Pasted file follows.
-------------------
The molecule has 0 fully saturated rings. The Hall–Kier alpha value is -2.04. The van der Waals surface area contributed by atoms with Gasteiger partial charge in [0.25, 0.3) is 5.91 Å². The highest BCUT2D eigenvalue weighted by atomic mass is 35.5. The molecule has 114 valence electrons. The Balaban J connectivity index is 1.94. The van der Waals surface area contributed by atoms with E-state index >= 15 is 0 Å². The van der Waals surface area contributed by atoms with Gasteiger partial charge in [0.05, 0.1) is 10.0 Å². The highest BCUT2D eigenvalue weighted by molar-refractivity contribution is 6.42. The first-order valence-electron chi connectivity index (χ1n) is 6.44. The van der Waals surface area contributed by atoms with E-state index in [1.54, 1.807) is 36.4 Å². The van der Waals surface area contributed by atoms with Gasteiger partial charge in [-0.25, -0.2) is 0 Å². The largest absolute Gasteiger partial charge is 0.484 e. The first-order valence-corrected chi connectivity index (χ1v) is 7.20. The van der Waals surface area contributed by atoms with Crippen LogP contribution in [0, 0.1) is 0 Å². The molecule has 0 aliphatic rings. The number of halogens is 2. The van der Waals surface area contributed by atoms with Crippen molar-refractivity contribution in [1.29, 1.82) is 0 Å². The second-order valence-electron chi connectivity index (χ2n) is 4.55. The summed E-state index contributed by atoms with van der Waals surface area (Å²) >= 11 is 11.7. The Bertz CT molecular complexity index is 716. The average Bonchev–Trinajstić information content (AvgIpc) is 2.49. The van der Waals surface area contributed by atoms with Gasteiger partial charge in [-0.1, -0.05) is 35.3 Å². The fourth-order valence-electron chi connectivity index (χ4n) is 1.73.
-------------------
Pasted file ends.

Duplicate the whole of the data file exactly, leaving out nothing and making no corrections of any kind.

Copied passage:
The molecule has 0 fully saturated rings. The Hall–Kier alpha value is -2.04. The van der Waals surface area contributed by atoms with Gasteiger partial charge in [0.25, 0.3) is 5.91 Å². The highest BCUT2D eigenvalue weighted by atomic mass is 35.5. The molecule has 114 valence electrons. The Balaban J connectivity index is 1.94. The van der Waals surface area contributed by atoms with E-state index >= 15 is 0 Å². The van der Waals surface area contributed by atoms with Gasteiger partial charge in [0.05, 0.1) is 10.0 Å². The highest BCUT2D eigenvalue weighted by molar-refractivity contribution is 6.42. The first-order valence-electron chi connectivity index (χ1n) is 6.44. The van der Waals surface area contributed by atoms with E-state index in [1.54, 1.807) is 36.4 Å². The van der Waals surface area contributed by atoms with Gasteiger partial charge in [-0.25, -0.2) is 0 Å². The largest absolute Gasteiger partial charge is 0.484 e. The first-order valence-corrected chi connectivity index (χ1v) is 7.20. The van der Waals surface area contributed by atoms with Crippen LogP contribution in [0, 0.1) is 0 Å². The molecule has 0 aliphatic rings. The number of halogens is 2. The van der Waals surface area contributed by atoms with Crippen molar-refractivity contribution in [1.29, 1.82) is 0 Å². The second-order valence-electron chi connectivity index (χ2n) is 4.55. The summed E-state index contributed by atoms with van der Waals surface area (Å²) >= 11 is 11.7. The Bertz CT molecular complexity index is 716. The average Bonchev–Trinajstić information content (AvgIpc) is 2.49. The van der Waals surface area contributed by atoms with Gasteiger partial charge in [-0.1, -0.05) is 35.3 Å². The fourth-order valence-electron chi connectivity index (χ4n) is 1.73.